Tap to move out of onshore Taranaki

FOLLOWING a disappointing exploration campaign in onshore Taranaki permits PEP 38745 and 38765, Tap Oil is planning to dispose of all its onshore Taranaki assets. But the company has taken a 30% stake in offshore permit PEP 38496.
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In the last quarter, none of Tap's three Taranaki wells have been commercially successful.

Richmond-1 in PEP 38745 found no hydrocarbons.

In PEP 38765, Supplejack South-1 found a minor oil discovery while Supplejack South-1A delivered gas shows but failed to flow on test.

Tap said in its latest quarterly report that is negotiating the sale of its onshore Taranaki assets with "interested parties".

One of Tap's partners in PEP 38745, TAG Oil, has bought out the previous operator Bridge Petroleum and has taken 100% stakes in two other onshore Taranaki permits. It remains to be seen whether Tap and TAG do a deal on Tap's equity in that permit.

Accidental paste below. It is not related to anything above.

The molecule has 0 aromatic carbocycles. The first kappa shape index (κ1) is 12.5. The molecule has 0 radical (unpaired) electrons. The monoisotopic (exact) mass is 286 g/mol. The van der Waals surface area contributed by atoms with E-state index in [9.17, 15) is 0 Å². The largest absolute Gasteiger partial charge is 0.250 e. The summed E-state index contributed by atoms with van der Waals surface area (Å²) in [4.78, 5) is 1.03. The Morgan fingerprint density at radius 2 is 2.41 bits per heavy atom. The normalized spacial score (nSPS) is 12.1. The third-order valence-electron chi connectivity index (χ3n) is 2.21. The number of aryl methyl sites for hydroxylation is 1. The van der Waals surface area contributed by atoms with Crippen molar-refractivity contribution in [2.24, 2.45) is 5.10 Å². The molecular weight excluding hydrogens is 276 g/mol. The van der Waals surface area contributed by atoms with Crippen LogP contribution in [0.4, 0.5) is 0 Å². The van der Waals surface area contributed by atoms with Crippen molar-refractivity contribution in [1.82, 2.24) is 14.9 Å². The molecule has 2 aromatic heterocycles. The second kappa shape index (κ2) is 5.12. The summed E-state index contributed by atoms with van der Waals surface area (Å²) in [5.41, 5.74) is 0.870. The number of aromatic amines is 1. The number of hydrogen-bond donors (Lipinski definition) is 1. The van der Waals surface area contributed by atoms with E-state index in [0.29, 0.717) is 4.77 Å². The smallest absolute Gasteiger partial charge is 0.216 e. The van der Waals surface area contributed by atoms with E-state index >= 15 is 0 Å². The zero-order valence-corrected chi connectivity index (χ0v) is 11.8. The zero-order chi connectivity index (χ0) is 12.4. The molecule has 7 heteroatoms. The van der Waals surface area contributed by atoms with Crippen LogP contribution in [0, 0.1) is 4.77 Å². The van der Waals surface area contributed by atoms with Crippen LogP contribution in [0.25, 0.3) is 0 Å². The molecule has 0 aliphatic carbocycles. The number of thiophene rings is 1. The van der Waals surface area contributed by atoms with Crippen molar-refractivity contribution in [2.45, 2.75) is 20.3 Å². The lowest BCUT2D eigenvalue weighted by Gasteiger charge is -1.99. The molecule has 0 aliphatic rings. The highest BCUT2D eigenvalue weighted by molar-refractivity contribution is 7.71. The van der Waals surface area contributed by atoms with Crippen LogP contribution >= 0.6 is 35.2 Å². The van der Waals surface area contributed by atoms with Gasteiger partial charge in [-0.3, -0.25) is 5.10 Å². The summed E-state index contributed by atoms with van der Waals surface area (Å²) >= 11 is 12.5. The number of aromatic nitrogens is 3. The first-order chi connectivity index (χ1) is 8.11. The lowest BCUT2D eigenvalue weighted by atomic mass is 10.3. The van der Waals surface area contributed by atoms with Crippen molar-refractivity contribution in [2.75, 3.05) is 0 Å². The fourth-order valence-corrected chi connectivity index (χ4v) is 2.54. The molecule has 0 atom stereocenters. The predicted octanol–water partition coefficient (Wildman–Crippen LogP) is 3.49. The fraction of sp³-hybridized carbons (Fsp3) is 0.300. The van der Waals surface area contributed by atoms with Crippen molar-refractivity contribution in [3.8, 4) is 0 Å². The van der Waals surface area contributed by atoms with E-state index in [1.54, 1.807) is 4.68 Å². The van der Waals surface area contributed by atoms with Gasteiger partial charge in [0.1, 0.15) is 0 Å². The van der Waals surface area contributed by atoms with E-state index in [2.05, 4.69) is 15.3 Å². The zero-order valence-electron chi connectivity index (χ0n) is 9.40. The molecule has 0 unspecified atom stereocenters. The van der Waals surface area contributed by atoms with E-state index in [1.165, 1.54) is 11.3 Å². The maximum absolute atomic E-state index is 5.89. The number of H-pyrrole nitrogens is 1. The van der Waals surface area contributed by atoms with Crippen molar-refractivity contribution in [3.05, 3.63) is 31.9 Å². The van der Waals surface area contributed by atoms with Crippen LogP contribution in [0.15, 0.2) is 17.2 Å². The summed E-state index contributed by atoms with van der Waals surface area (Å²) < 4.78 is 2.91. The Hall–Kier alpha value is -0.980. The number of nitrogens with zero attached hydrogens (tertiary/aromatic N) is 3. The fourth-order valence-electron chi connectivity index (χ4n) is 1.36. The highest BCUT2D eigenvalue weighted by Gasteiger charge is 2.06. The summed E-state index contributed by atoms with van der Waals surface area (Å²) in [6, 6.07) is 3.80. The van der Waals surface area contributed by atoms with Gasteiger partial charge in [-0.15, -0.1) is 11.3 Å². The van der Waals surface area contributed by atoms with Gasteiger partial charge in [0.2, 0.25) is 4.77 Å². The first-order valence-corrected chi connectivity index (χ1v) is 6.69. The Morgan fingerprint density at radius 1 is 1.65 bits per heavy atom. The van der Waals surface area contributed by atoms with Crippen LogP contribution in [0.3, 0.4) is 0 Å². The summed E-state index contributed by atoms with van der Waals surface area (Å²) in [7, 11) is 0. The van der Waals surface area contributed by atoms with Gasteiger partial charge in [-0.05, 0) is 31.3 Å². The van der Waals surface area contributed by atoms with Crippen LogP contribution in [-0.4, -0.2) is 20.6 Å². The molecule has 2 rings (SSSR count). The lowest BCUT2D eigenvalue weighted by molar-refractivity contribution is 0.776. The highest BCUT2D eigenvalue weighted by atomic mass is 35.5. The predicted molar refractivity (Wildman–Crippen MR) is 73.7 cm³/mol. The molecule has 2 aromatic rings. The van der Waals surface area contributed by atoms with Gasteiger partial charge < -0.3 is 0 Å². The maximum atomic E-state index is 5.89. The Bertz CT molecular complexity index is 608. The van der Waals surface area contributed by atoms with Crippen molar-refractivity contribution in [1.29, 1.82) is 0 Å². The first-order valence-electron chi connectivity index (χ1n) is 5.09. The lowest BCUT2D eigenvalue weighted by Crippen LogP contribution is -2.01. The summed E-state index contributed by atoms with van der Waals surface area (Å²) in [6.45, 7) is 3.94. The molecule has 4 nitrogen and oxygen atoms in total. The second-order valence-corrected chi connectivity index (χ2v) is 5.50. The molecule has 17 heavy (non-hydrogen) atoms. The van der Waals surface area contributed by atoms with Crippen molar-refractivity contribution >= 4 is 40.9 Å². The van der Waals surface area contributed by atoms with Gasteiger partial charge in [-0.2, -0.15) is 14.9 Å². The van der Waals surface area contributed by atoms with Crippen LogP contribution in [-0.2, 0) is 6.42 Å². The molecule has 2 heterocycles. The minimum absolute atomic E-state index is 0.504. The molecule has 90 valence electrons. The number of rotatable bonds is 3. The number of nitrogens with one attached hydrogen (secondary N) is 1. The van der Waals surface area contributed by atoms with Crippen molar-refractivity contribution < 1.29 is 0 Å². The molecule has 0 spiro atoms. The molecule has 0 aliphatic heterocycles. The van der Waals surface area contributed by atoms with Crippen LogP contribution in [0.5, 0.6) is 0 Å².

At Supplejack South, TAG took sole risk of the prospect after Tap and Austal Pacific Energy withdrew from the project but retained their equity in the rest of the PEP 38765 lease.

TAG is presently testing Supplejack South-1A, which targeted a 'sweet spot' roughly 700m from Supplejack-1 and is expected to announce results of that program soon.

Despite its coolness towards onshore Taranaki, Tap has taken 30% equity in offshore permit PEP 38496, a 500 square kilometre lease that lies just north of the Pohukura gas field.

Its partner is Finder Exploration (70%). The joint venture is reprocessing existing seismic data to delineate drillable prospects.

Tap also has a 40% stake in the Cutter prospect off the east coast of New Zealand's South Island, which is targeting 50 to 80 million barrels of recoverable oil.

Tap is the operator in this permit (PEP 38259) and Cutter-1 is scheduled for drilling in the third quarter of 2006 in 75m of water about 21km off the north Otago coast.

The other partners in the lease include Australian Worldwide Exploration, Beach Petroleum and private Perth company Claire Energy.